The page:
Profile: Akhilesh Kumar / A Lesson in endurance / Sushma Sabnis
Artist Akhilesh Kumar emulates and follows Nature, his eternal muse, and creates his water colour and sculptural installations to drive home some sharp lessons about preservation…observes Sushma Sabnis.
Some people are like monuments in the making. They are created, they evolve, weather the winds and sleet and become surviving, functioning monuments over time to be regarded with respect and awe by others. It takes grit and poise, grace and diligence to evolve into such a natural state.Though rarer in humankind, examples of monumentalism are abundant in Nature. This state is what inspires artist Akhilesh Kumar from Mumbai for his works; the sheer potential of a tiny seed to grow into a monumental tree and shelter, feed, protect everyone is what made him to invoke it in his works.
“My work evolves and revolves around Nature. For me this is the biggest inspiration”, says the artist as he gently caresses a large seed shaped wood sculpture he had installed in one of his earlier shows. “Nature is quiet and gentle in her thought, celebratory in her actions and expressions. This creates a duel of silence – celebration within me, when I look at Nature. I try to bring both these silences and the celebrations into my works using different mediums”.
Akhilesh Kumar comes from an agrarian background. His family hails from the rich fertile lands of a village in Bihar. The influences that nature has on a young mind are long lasting and this is evident in Akhilesh’s works which are at once both resilient and fragile. Not too vocal about his works, Akhilesh often lets the viewer glean for themselves, the messages his works send out. The artist works in two disparate mediums – water colours on paper and metal and wood sculptural installations. With a strict adherence to biodegradable mediums this artist expresses his concern for the violence being carried out on the environment today. “I see the other side of Nature, the violent retaliation in volcanoes, tsunamis and earthquakes, the acid rains and crop failures, rivers running dry and famine; it is time we woke up..”he says.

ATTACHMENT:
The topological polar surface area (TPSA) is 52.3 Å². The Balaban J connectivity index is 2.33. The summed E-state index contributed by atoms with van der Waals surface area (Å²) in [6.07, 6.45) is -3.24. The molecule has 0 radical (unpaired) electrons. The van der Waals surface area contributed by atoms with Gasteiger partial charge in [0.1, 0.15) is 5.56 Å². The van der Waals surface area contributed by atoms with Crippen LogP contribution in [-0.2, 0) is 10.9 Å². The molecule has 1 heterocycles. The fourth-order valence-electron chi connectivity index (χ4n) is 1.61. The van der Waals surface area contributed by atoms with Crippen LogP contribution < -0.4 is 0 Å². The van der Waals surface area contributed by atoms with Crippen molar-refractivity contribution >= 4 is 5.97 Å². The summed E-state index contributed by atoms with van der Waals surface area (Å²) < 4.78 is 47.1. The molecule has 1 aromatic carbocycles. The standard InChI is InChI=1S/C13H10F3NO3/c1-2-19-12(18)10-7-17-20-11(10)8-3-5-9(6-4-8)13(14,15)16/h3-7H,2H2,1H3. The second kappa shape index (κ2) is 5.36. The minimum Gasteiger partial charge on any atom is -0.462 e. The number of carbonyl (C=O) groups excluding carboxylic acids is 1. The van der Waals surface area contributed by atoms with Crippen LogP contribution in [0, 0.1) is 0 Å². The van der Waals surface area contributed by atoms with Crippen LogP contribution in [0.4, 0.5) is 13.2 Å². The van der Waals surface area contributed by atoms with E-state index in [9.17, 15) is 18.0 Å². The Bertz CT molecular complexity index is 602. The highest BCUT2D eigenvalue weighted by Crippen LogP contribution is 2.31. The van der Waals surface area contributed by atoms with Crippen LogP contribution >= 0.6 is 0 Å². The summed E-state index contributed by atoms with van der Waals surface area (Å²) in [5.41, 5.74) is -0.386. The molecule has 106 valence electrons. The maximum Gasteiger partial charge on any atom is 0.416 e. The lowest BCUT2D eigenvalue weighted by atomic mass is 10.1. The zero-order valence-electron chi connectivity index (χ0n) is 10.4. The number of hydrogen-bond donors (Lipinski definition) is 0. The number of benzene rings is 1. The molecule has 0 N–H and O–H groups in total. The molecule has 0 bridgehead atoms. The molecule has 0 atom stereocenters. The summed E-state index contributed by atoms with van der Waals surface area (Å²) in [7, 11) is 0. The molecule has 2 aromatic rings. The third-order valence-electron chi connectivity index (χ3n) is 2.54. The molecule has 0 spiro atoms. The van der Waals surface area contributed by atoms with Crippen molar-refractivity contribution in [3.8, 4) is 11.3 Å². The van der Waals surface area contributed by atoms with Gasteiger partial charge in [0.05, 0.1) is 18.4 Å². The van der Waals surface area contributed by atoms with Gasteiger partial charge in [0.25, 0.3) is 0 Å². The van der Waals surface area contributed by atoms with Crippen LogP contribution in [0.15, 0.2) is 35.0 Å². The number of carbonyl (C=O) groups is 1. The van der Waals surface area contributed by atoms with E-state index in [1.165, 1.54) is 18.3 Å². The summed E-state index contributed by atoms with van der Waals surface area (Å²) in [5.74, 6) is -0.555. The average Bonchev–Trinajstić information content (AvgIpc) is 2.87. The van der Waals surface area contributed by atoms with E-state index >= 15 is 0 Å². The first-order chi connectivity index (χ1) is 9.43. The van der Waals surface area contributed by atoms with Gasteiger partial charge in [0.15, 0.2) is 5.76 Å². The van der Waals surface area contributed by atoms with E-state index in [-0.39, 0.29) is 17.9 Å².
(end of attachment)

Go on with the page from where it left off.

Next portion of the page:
His love for nature is seen in the garden he maintains with great difficulty, just outside his studio / workshop space. “If one is to clean up the environment, it would require a herculean effort on the part of every single individual in the world, and still we would fall short somewhere as the damage is done over generations and cannot be erased merely by one generation. Hence it is necessary that our children are inculcated to be in tune with Nature and their children too and so forth..” His art installations titled ‘Sprouting forms’ are not mere celebrations of a germinating seed. This seed is a metaphor for the seed of thought as well as the literal embodiment of a future rain forest. Large oval wooden semi-circular halves are held together at the base as they open in anticipated life force, as hair like metal fibres and dainty wooden shoots emerge from them.
His other large scale works which seems like an idyllic meadow with crops swaying in the cool breeze, attached to a solid bed like structure which seems to tell the viewer about how welcoming a green field would be to lay down upon, warm as a mother’s lap. The copper wires spring out sprouting bronze nuts and bolts in a similitude of petals of little flowers. There is something robust about the installation counterbalanced with a startlingly intimate vulnerability. The sensitivity of these works comes through when one observes the way the wires bend at the artist’s will.
This same sprinkling of sensitivity is mirrored in Akhilesh’s water colour on paper works. While the water element moves unrestrained on the paper, the artist however deftly reins in its aimless flow in fluid forms which could be petals of a flower or poplars like Monet’s. They exude the refined elegance and radiance of the majestic forms in Nature along with their ephemerality.
What the artist does through both of his mediums is try to embody Nature herself. Like the caring earth, he patiently creates the mammoth installations almost immovable, and then creates the tender veils of nurturing within them. Like the earth, these forms talk of fertility, variety and the unspoken continuance of life through time. Here is where he draws the viewer into a mental debate about the future of our planet and leaves them conscious and responsible in a precisely aimed cathartic state.
While being a practicing artist, Akhilesh also is the founder of the Po10tial group. Po10tial is essentially an artists’ collective that Akhilesh has formed along with artist Maushmi Ganguly and a few dedicated artists and like minded individuals.
Absorbing the very essence of the earth and its intuitive logic, artist Akhilesh tries to learn soft spoken lessons of survival from his mother Earth.
Is everybody listening..?